As it happens, Michael Jackson’s estate also has gone ahead and disproven the validity of its own low-ball estimate by earning more than $1 billion since Jackson’s death. That number also could play a role, because it demonstrates that beloved pop artists in this day and age can bank quite a bundle after they die. In Jackson’s case, the film This Is It, the Cirque du Soleil show Michael Jackson ONE, album sales, new music and a $750 million catalog deal with Sony have pushed MJ’s post-mortem payday well past that billion-dollar mark. One can only hope that Prince’s estate doesn’t go the Cirque route to riches, but turning Paisley Park into a museum or shrine à la Elvis Presley’s Graceland is certainly an option, as is a film and some sort of fan-friendly concert experience. Prince also was reportedly working with journalist Dan Piepenbring of the Paris Review on an unpublished memoir tentatively titled The Beautiful Ones.
The bottom line is that no one knows precisely how much Prince’s estate is really worth, now or in the future. According to Forbes, a conservative estimate of the value of Prince’s future royalties on music he’s already released (39 studio albums, four live albums, six compilations, 17 video albums, 136 music videos, 13 EPs, one remix album) is between $300 million and $500 million. Unlike most other artists, Prince owned the copyright to most of his music, so the revenue stream from that quarter is full and flowing. Demand is also high. In the two weeks following his death, several of Prince’s albums were on the Billboard 200, including the top two spots (Beyoncé eventually nudged him off). Prince also prohibited streaming services such as Pandora and Spotify from playing his music (Jay-Z’s Tidal is the only streaming service Prince approved of), so fans must still pay for the privilege of hearing most of Prince’s music.
But it’s the material the public hasn’t heard that’s the biggest mystery. Most media outlets echo reports that the vault contains more than 2,000 songs. Prince’s former recording engineer, Susan Rogers, has said there were already more than 2,000 songs in the vault when she left in 1989, according to the New York Daily News. Alan Leeds, Prince’s former tour manager, says Prince also recorded every concert he ever played. So in addition to the recorded songs, there are hundreds, if not thousands, of live concert performances that could be curated and sold.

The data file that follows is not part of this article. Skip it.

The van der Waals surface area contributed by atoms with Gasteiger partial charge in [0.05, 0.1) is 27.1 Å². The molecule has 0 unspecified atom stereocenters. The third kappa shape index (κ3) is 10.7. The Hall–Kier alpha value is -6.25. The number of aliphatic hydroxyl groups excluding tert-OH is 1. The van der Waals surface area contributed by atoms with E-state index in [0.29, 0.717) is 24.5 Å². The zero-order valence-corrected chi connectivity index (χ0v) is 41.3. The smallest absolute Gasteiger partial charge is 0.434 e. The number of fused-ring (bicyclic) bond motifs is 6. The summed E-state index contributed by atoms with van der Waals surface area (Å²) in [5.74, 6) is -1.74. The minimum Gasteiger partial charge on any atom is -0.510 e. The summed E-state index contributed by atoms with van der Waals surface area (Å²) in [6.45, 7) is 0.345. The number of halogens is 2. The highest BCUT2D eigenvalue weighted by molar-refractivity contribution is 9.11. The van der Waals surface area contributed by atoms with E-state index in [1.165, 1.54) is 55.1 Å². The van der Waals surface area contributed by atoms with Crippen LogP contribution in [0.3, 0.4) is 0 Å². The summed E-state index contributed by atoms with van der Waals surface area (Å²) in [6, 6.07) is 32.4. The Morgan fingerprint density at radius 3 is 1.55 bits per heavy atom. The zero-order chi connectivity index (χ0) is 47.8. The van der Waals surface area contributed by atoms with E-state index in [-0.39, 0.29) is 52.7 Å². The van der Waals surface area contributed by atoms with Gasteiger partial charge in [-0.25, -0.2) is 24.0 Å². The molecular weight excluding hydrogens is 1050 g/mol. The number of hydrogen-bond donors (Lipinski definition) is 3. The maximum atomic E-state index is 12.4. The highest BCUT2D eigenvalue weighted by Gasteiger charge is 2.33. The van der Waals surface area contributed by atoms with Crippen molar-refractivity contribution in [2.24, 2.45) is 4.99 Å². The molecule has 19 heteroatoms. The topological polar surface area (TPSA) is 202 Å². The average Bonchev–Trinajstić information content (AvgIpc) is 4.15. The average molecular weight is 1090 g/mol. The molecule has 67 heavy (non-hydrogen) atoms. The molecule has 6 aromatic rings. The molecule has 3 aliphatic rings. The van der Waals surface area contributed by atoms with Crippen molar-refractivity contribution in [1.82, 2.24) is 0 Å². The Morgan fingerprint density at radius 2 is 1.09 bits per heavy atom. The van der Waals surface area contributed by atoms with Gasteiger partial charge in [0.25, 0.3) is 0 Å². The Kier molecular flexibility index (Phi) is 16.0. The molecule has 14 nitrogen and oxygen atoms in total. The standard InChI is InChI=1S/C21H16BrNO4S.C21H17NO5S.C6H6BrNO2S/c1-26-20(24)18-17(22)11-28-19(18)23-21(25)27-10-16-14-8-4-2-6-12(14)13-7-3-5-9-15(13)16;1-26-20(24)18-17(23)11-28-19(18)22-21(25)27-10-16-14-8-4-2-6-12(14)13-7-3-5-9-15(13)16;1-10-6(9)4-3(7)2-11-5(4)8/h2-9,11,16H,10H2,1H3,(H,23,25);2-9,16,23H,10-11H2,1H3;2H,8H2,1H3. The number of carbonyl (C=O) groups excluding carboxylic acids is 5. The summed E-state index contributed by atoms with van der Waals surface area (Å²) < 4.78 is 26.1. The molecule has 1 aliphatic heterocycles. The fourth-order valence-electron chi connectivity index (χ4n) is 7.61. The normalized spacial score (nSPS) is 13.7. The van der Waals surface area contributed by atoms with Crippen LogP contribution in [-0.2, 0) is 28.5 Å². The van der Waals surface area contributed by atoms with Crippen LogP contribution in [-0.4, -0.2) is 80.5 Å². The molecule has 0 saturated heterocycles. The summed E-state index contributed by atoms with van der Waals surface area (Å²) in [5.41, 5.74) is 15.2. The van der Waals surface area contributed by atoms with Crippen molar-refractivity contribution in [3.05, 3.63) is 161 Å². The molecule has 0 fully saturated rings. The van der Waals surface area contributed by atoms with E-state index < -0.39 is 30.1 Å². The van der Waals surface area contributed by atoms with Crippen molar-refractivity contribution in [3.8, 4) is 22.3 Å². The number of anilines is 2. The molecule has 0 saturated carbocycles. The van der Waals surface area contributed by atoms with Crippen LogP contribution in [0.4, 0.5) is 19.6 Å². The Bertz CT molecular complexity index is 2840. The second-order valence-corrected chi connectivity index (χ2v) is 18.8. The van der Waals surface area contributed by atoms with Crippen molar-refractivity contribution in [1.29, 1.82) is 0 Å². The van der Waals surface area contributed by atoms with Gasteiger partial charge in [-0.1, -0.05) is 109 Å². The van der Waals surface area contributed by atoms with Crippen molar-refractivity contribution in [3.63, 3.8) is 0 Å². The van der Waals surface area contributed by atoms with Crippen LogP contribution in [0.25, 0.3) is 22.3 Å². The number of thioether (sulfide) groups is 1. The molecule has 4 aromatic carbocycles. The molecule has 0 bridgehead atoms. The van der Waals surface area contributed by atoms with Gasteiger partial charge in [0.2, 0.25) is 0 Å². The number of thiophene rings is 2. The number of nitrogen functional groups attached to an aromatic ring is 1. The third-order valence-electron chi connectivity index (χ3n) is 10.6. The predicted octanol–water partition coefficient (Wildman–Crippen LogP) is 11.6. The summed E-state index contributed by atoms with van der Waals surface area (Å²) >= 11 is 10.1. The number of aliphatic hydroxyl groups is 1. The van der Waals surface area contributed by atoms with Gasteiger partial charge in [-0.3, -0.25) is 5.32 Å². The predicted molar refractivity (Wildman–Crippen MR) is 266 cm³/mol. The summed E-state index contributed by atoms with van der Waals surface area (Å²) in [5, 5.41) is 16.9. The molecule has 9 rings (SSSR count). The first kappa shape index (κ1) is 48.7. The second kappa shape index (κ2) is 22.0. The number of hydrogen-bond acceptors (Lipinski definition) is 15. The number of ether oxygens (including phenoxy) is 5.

All of that potential income sounds great, and it is, except when it comes to that one-time estate tax hit. If the state’s auditors decide that Prince’s total estate at the time of his death is worth say, $300 million—not an outlandish sum by any means—the estate could be on the hook for about $150 million in taxes right out of the gate.
“A number like that would probably force the estate to sell off assets to pay the taxes,” says attorney Mayoras. “The value of the vault is illiquid, but they have to make it liquid.”
But what to liquidate? According to Carver County property records, Prince owns 16 properties in Minnesota—including four in Chanhassen, two in Minneapolis, and one in Excelsior—which are worth just over $31 million. The most valuable of these properties is a 156-acre parcel of land on the shores of Lake Lucy and Lake Ann in Chanhassen, valued at $13.68 million. Paisley Park, the 9-acre recording/living/party complex where Prince died, is valued at $7 million. The rest are various properties valued at $95,000 on up. Recording equipment, musical instruments, personal belongings, a few cars and some art constitute the bulk of his other physical assets. It’s unclear what he had stashed away in cash and investments.
“Determining the value of those intangible assets is most of the battle,” says Matt McClenahan, an estate-planning attorney with the Minneapolis-based JUX law firm. “The number could be very high. But both sides have to play by the same rule book in the valuation process. If Prince’s team and the IRS come up with different numbers, there will be an opportunity for negotiation, and an opportunity for the tax court to render an agreement.”
If no agreement can be reached about the amount of tax owed or terms of payment, there could be a lawsuit similar to the Michael Jackson case.
Concerns about these issues spawned a flurry of activity in the last two weeks of the state legislative session in May. As it happens, Minnesota does not have a specific law prohibiting other people from profiting from the image or likeness of a celebrity—on a T-shirt or bobblehead, say—after they’re dead. The ability to control the use of a celebrity’s image and likeness is called “right of publicity,” a right that a celebrity-rich state such as California has codified into law. Minnesota has a common-law statute established by a case involving Jesse Ventura, but that case only established right of publicity in Minnesota while someone is still alive.